Politics & Policy


Issues that should come up before Tuesday.

In the final inning of a seemingly endless presidential playoff, at least three issues surprisingly remain outside the ballpark.

‐It is extraordinary that John Kerry huddled during wartime with enemy officials opposite whom U.S. diplomats negotiated for peace. Kerry did so in May 1970, while an inactive Navy reserve officer, even as Hanoi killed American soldiers and tortured U.S. POWs.

“I have been to Paris,” Kerry told the Senate Foreign Relations Committee on April 22, 1971. “I have talked with both delegations at the peace talks, that is to say the Democratic Republic of Vietnam and the Provisional Revolutionary Government and of all eight of Madame Binh’s points.” These were, respectively, North Vietnam, the Viet Cong’s political wing, and its delegate, Madame Nguyen Thi Binh.

Kerry was free to protest the Vietnam War at home. But communicating with hostile powers while Henry Kissinger confronted them at the bargaining table could not have advanced U.S. foreign policy. Nor did Kerry’s July 22, 1971 press conference endorsing verbatim the Viet Cong’s peace proposal.

“I realize that even my visits in Paris,” Kerry testified, “are on the borderline of private individuals negotiating.”


Kerry’s Paris sojourn may have broken the Uniform Code of Military Justice, and self-evidently violated the 1799 Logan Act’s prohibition on freelance diplomacy, and the Constitution’s Article III, Section 3 strictures against giving “Aid and Comfort” to America’s enemies.

Imagine a Navy reserve officer traveling to the Pakistan-Afghan frontier to sip tea with Osama bin Laden. He surely would come home to handcuffs. Yet, after tampering with actual peace negotiations, Kerry seeks the presidency.

‐The words “mass graves” went unuttered across three presidential debates. Friends and foes of Operation Iraqi Freedom should applaud this: The American-led Coalition disabled Saddam Hussein’s mass-graves program.

So far, investigators have identified at least 270 graves; others could hold an estimated 290,000 people. Reporters recently toured a site containing more than 200 corpses in al-Hatra. Those buried there without due process included women, some blindfolded, at least four of whom were pregnant. Each was shot in the head, as were children, including a boy who clutched a ball in his hand. These innocents were shoved into the ground Nazi style–with bulldozers.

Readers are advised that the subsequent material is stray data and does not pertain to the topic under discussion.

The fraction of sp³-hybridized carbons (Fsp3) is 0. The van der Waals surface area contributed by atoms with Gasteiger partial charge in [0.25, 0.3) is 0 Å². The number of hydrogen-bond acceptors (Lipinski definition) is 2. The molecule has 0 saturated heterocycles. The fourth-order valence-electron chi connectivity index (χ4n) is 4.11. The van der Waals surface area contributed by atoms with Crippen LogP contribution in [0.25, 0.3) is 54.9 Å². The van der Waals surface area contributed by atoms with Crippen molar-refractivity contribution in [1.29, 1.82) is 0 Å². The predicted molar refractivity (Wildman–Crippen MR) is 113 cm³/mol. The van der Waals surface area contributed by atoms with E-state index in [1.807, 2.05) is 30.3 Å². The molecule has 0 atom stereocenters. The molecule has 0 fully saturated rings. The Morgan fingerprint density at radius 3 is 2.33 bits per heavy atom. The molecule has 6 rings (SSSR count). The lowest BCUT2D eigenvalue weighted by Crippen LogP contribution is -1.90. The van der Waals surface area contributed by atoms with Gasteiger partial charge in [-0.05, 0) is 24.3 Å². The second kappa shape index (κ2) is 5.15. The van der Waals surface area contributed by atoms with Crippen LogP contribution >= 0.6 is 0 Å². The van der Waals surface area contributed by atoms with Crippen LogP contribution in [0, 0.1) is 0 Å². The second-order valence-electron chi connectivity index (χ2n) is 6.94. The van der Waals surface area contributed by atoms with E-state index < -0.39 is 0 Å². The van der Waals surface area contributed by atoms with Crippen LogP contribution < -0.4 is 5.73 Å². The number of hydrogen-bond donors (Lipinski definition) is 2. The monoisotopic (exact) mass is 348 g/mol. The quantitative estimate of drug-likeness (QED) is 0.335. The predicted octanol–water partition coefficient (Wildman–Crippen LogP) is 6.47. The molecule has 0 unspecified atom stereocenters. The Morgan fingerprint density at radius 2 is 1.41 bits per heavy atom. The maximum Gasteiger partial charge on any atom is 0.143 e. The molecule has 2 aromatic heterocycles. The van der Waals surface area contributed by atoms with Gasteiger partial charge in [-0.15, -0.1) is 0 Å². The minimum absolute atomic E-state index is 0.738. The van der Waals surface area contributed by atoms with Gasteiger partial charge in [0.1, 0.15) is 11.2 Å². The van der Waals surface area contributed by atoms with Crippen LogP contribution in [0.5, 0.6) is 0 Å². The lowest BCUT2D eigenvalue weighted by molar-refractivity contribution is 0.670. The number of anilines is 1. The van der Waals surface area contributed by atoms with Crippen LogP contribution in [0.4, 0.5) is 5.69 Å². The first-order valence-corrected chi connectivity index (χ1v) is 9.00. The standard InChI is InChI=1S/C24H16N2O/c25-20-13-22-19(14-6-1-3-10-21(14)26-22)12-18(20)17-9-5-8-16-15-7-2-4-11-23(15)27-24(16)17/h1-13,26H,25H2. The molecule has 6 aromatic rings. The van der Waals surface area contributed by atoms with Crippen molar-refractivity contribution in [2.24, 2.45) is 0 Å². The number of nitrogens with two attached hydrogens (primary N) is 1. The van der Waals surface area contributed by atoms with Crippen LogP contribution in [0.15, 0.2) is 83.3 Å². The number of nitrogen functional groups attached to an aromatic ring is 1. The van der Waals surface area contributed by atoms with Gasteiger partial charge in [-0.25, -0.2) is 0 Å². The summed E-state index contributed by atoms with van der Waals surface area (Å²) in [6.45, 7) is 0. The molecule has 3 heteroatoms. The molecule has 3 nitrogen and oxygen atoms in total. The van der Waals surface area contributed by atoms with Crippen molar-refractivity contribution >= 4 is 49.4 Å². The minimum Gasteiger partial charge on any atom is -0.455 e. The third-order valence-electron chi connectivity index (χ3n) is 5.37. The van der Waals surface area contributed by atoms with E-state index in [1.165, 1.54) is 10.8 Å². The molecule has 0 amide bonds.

Iraqi mass graves are now bad memories, not current nightmares. Inexplicably, President Bush barely mentions this huge humanitarian victory, something Kerry would concede. They both should address this matter.

‐Graham Allison’s new book, Nuclear Terrorism, features this chilling comment from al Qaeda spokesman, Suleiman Abu Gheith: “We have the right to kill 4 million Americans–2 million of them children–and to exile twice as many and wound and cripple hundreds of thousands.”

Allison explains that al Qaeda blames Judeo-Christian infidels for the deaths of some four million Muslims due to, as Islamofascists believe, America’s posture toward Iraq since Gulf War I, the Taliban’s ouster, Israel’s Palestinian policy, etc.

“Parity will require killing 4 million Americans,” Gheith declared on an al-Qaeda-tied website in June 2002. “America can be kept at bay by blood alone.”

Four million American deaths would equal a horror-movie version of Bill Murray’s film Groundhog Day. Every morning would be September 11 for 1,343 days, or about three years and eight months. Al Qaeda never could hijack that many jets. Allison imagines more efficient methods.

“Detonated in Times Square, a 10-kiloton weapon could kill one million New Yorkers. And why should bin Laden or other terrorists stop with one? Four nuclear explosions, in New York, Washington, Chicago, and Los Angeles, could achieve Al Qaeda’s gruesome goal of killing four million Americans.”

Bush and Kerry should speak up about al Qaeda’s desires to recreate in America two-thirds of what Hitler heaped upon European Jewry, only with the terrible, swift swords of suitcase nukes or homemade A-bombs.

Kerry has made a few admirable remarks about securing Russia’s nuclear materials on a timetable faster than Bush’s. But Kerry’s foresight evaporated in a blinding flash when he recently told journalist Matt Bai that “as a former law-enforcement person,” he wants to make terrorism a mere “nuisance”–like prostitution and illegal gambling.

These questions merit greater discussion by candidates and voters alike before the chatter stops November 2.

Deroy Murdock is a Manhattan-based Fox News contributor and a contributing editor of National Review Online, and a senior fellow with the London Center for Policy Research.


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